The guidelines set forward by the World Customs Organization mention, while as a result of the implementation of the World Trade Organization Trade Agreements, it is observed that there is a tendency to decrease customs tariff rates, the fact that some countries still set their customs tariff rates high serves as the main factor for commercial fraud and consequently this results in a major negative impact on the economy and the budget in both the public and the private sectors.
Commercial fraud entails many forms of customs offences and therefore it should not be treated in a manner that is merely restricted to valuation issues. In addition to commodity valuations, it is important to consider the classification and rules of origin matters that are contained in the national and trade security policies. For instance: commercial fraud can range from a simple discrepancies in the quantity during customs clearance to covert forms of attempt to evade tax that became evident from official records, financial accounts and balance sheets.
Those who commit commercial fraud use all the possible the advantages from many types of transport system and the normal trade process in many types of activities. While some offences are detected at the clearance stage from the lodged documents or physical inspection, some other covert forms of offences are impossible to detect in the customs control zone.
It can be seen from the WCO guidelines and from the experience of other countries that as international trade expands, traders and legal entities' interest in increasing their profits and revenues illegally, which enables a trend for such entities to commit covert form of commercial fraud intentionally or accidentally. This form of offence may be detected during post clearance audit through crosschecking of customs declaration against financial account, records, and reports that are verified by documentary evidence in accordance with the official decisions of the management and in accordance with the laws and legislations after the customs clearance has been completed and the goods are transferred to the recipient.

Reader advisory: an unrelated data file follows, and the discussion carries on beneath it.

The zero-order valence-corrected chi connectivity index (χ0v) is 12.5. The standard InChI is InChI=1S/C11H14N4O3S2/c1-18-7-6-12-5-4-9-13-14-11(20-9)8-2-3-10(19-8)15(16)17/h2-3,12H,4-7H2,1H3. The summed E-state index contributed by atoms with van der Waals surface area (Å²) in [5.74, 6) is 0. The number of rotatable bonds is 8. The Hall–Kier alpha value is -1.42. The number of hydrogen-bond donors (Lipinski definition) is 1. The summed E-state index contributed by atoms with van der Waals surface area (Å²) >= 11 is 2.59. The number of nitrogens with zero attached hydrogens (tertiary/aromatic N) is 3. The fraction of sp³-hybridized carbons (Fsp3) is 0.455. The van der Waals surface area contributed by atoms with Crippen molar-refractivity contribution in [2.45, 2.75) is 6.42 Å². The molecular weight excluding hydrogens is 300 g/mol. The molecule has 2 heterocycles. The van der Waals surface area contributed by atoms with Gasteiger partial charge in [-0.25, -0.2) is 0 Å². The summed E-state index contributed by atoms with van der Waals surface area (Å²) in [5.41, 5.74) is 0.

Post clearance audit is a unique form of inspection as certain terms of trade agreements tend to avoid from prepayments and lean towards post payments, it is only possible to prove the amount of payments and the time of transaction after reviewing the financial documents and related records after some time.
In short, post clearance audit is not a mere inspection procedure, but rather it is a cycle of activities that are interrelated which include assessing risk, determining the grounds for the violations that occurred, evaluating realistically, providing assistance and advice in order to correct the errors and to prevent from recurrence, building an information database to create basis for future risk assessments and exchanging information with the customs houses and branches.